All the News That's Fit to Print

Now that the Microsoft tidal-wave is over, we're left wondering what else has gone on this week while we were all starting into the face of evil. Ever vigilant, we've scoured the online wire to find a treasure trove of juicy non-MS stories to share.

First up, some refreshing news in the area of Open Source media. Coming off the wire in Australia is the announcement that the Aussie government is set to adopt the Creative Commons as its license of choice for certain kinds of government information, in particular mapping and weather information imperative in public health situations. While we aren't expecting to find any CC-BY-SA dossiers from the ASIS, having an entire continent go Commoner is an exciting prospect. Equally exciting is the news that CC founder and all-around Free Software guy Lawrence Lessig is considering a run for Congress — a definite win for the Open Source community, not to mention Washington.

Meanwhile, in the world of the proprietary, US cell phone companies were tripping all over themselves this week to announce new flat-rate mobile plans. As we reported earlier in the week, Verizon was the first out of the gate with its $99.99 plan, while AT&T was quick on its heels, offering an identically-priced promotion. Then — practically screaming "me too, me too!" — came T-Mobile, announcing it's own $99.99 offering. Sprint was conspicuously absent from the melee, though analysts are speculating that the company's silence stems from plans to offer the same service for $60, a 40% discount and a surefire way to steal away the competition's subscribers.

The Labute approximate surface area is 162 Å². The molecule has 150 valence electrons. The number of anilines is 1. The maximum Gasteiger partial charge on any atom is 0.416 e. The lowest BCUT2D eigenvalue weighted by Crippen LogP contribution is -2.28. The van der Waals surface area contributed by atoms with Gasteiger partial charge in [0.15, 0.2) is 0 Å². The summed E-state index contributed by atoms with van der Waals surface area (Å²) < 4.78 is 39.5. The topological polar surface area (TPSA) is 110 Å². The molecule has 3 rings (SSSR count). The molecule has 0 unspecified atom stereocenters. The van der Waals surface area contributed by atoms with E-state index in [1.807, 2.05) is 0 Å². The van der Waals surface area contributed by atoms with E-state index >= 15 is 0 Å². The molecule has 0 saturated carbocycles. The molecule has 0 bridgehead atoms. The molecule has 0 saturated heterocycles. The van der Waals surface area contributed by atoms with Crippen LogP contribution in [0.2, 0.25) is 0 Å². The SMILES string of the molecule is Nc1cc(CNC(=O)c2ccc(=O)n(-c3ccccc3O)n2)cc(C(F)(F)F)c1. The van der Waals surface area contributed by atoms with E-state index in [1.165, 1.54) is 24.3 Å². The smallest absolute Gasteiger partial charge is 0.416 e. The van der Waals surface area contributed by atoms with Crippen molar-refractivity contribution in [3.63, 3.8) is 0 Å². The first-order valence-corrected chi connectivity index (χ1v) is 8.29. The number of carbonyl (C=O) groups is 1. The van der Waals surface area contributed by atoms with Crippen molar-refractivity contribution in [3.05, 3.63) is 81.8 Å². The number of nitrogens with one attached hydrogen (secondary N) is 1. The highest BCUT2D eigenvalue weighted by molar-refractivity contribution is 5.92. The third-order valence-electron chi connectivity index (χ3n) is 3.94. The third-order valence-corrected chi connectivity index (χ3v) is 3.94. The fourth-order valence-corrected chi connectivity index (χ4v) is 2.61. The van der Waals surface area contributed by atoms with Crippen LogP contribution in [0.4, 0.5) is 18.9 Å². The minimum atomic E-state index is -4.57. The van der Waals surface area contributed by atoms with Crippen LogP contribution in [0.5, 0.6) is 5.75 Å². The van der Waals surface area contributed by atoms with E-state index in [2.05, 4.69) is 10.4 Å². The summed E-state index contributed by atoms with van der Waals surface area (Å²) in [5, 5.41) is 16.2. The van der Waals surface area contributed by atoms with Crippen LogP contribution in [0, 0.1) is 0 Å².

While the mobile companies were busy exposing their new promotions, the techs over at Research in Motion were frantically seeking chewing gum and duct tape to hold the tottering Blackberry network together. For the second time in a week, the network face-planted — again over "maintenance issues" — even as Vodafone was announcing a plan to provide a Blackberry-specific recovery network to prevent users from being disconnected when RIM's servers go to hell in a handbasket. Listen up guys: When your partners have to provide a safety net because your network spends more time down than a submarine, it's time to get your act together.

Speaking of networks, Ivy League uber-university Harvard got a kick in the network this week as the website for it's prestigious Graduate School of Arts and Sciences was hacked and its database distributed over BitTorrent. According to reports, a note supposedly from the hacker was included with the torrent, identifying a weak password as the source of the breach. Password security is something everyone should take serious, and apparently, especially customers of Virgin Media. According to The Guardian, Virgin employees have been ringing up customers at random and asking them to confirm their accounts by revealing their passwords. As impossible as it sounds, Virgin confirms the calls aren't a scam, which begs the question: What other kinds of bizarre behaviors are going on at Virgin?

In other interesting news, California-based Emotiv has demonstrated a prototype mind-control headset intended for the ultimate video game experience. The device, which reads brain waves and uses the readings to control items on the screen, will supposedly be available by Christmas 2008. We're moved to wonder what it'll be used for next...

Now, as is often the case when we finish with the "interesting" news, we're off to fashion a fresh tinfoil helmet.

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